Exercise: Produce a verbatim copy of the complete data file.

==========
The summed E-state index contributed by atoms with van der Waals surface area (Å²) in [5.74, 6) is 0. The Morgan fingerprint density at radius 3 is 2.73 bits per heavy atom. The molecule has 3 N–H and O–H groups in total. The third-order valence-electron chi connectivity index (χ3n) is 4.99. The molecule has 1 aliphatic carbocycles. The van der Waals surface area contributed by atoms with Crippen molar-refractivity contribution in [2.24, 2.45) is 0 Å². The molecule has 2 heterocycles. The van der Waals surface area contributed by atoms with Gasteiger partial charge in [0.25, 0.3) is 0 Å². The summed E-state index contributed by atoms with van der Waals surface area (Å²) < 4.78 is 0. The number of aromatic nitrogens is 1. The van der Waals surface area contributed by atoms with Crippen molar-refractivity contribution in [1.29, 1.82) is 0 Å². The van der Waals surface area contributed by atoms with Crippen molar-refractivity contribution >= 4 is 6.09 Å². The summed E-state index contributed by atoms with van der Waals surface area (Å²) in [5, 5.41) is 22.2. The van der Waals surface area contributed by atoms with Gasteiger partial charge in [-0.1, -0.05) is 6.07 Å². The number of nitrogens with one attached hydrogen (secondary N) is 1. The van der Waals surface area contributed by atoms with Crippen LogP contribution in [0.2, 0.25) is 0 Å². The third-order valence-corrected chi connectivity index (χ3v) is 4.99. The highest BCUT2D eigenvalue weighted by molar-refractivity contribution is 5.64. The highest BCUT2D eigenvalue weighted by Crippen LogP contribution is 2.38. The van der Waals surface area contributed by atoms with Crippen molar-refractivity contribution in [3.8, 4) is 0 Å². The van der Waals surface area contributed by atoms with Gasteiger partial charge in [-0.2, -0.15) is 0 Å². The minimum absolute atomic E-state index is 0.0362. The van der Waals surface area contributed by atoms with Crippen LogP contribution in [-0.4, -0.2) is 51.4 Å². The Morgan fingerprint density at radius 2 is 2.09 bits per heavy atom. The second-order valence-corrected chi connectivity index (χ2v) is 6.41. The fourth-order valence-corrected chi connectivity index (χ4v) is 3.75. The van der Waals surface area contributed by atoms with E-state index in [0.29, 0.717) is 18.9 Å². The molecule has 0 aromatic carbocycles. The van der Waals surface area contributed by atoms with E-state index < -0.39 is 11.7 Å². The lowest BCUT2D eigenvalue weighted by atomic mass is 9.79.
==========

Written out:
The summed E-state index contributed by atoms with van der Waals surface area (Å²) in [5.74, 6) is 0. The Morgan fingerprint density at radius 3 is 2.73 bits per heavy atom. The molecule has 3 N–H and O–H groups in total. The third-order valence-electron chi connectivity index (χ3n) is 4.99. The molecule has 1 aliphatic carbocycles. The van der Waals surface area contributed by atoms with Crippen molar-refractivity contribution in [2.24, 2.45) is 0 Å². The molecule has 2 heterocycles. The van der Waals surface area contributed by atoms with Gasteiger partial charge in [0.25, 0.3) is 0 Å². The summed E-state index contributed by atoms with van der Waals surface area (Å²) < 4.78 is 0. The number of aromatic nitrogens is 1. The van der Waals surface area contributed by atoms with Crippen molar-refractivity contribution in [1.29, 1.82) is 0 Å². The van der Waals surface area contributed by atoms with Crippen molar-refractivity contribution >= 4 is 6.09 Å². The summed E-state index contributed by atoms with van der Waals surface area (Å²) in [5, 5.41) is 22.2. The van der Waals surface area contributed by atoms with Gasteiger partial charge in [-0.1, -0.05) is 6.07 Å². The number of nitrogens with one attached hydrogen (secondary N) is 1. The van der Waals surface area contributed by atoms with Crippen LogP contribution in [0.2, 0.25) is 0 Å². The third-order valence-corrected chi connectivity index (χ3v) is 4.99. The highest BCUT2D eigenvalue weighted by molar-refractivity contribution is 5.64. The highest BCUT2D eigenvalue weighted by Crippen LogP contribution is 2.38. The van der Waals surface area contributed by atoms with Crippen molar-refractivity contribution in [3.8, 4) is 0 Å². The van der Waals surface area contributed by atoms with Gasteiger partial charge in [-0.2, -0.15) is 0 Å². The minimum absolute atomic E-state index is 0.0362. The van der Waals surface area contributed by atoms with Crippen LogP contribution in [-0.4, -0.2) is 51.4 Å². The Morgan fingerprint density at radius 2 is 2.09 bits per heavy atom. The second-order valence-corrected chi connectivity index (χ2v) is 6.41. The fourth-order valence-corrected chi connectivity index (χ4v) is 3.75. The van der Waals surface area contributed by atoms with E-state index in [0.29, 0.717) is 18.9 Å². The molecule has 0 aromatic carbocycles. The van der Waals surface area contributed by atoms with E-state index < -0.39 is 11.7 Å². The lowest BCUT2D eigenvalue weighted by atomic mass is 9.79.